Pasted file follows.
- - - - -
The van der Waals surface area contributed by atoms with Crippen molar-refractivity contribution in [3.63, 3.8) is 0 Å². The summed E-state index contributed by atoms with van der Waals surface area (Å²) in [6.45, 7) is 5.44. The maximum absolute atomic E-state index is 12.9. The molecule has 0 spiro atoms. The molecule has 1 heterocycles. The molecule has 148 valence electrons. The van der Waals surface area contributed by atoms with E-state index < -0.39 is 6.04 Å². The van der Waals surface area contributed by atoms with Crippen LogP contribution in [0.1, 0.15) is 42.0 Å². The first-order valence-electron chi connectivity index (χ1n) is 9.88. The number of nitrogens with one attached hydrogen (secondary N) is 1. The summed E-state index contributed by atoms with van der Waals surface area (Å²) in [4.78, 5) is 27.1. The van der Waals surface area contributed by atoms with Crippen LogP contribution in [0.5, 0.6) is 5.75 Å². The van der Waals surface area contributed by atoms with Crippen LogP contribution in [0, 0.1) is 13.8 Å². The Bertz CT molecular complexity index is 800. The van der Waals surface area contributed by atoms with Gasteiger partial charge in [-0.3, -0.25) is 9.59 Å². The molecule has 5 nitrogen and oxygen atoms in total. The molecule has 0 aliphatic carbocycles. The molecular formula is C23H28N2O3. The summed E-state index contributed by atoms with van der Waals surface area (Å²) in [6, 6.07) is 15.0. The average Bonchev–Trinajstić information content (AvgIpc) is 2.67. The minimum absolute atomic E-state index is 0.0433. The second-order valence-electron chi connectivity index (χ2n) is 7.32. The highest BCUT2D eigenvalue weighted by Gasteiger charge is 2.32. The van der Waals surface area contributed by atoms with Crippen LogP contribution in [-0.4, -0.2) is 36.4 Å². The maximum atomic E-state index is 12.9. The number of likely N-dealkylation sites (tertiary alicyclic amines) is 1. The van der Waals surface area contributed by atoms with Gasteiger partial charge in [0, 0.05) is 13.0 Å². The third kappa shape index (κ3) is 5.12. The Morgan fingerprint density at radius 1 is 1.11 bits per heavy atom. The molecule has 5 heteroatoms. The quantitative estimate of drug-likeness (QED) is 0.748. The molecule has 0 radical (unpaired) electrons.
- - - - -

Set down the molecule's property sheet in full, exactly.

The van der Waals surface area contributed by atoms with Crippen molar-refractivity contribution in [3.63, 3.8) is 0 Å². The summed E-state index contributed by atoms with van der Waals surface area (Å²) in [6.45, 7) is 5.44. The maximum absolute atomic E-state index is 12.9. The molecule has 0 spiro atoms. The molecule has 1 heterocycles. The molecule has 148 valence electrons. The van der Waals surface area contributed by atoms with E-state index < -0.39 is 6.04 Å². The van der Waals surface area contributed by atoms with Crippen LogP contribution in [0.1, 0.15) is 42.0 Å². The first-order valence-electron chi connectivity index (χ1n) is 9.88. The number of nitrogens with one attached hydrogen (secondary N) is 1. The summed E-state index contributed by atoms with van der Waals surface area (Å²) in [4.78, 5) is 27.1. The van der Waals surface area contributed by atoms with Crippen LogP contribution in [0.5, 0.6) is 5.75 Å². The van der Waals surface area contributed by atoms with Crippen LogP contribution in [0, 0.1) is 13.8 Å². The Bertz CT molecular complexity index is 800. The van der Waals surface area contributed by atoms with Gasteiger partial charge in [-0.3, -0.25) is 9.59 Å². The molecule has 5 nitrogen and oxygen atoms in total. The molecule has 0 aliphatic carbocycles. The molecular formula is C23H28N2O3. The summed E-state index contributed by atoms with van der Waals surface area (Å²) in [6, 6.07) is 15.0. The average Bonchev–Trinajstić information content (AvgIpc) is 2.67. The minimum absolute atomic E-state index is 0.0433. The second-order valence-electron chi connectivity index (χ2n) is 7.32. The highest BCUT2D eigenvalue weighted by Gasteiger charge is 2.32. The van der Waals surface area contributed by atoms with Crippen LogP contribution in [-0.4, -0.2) is 36.4 Å². The maximum atomic E-state index is 12.9. The number of likely N-dealkylation sites (tertiary alicyclic amines) is 1. The van der Waals surface area contributed by atoms with Gasteiger partial charge in [0, 0.05) is 13.0 Å². The third kappa shape index (κ3) is 5.12. The Morgan fingerprint density at radius 1 is 1.11 bits per heavy atom. The molecule has 5 heteroatoms. The quantitative estimate of drug-likeness (QED) is 0.748. The molecule has 0 radical (unpaired) electrons.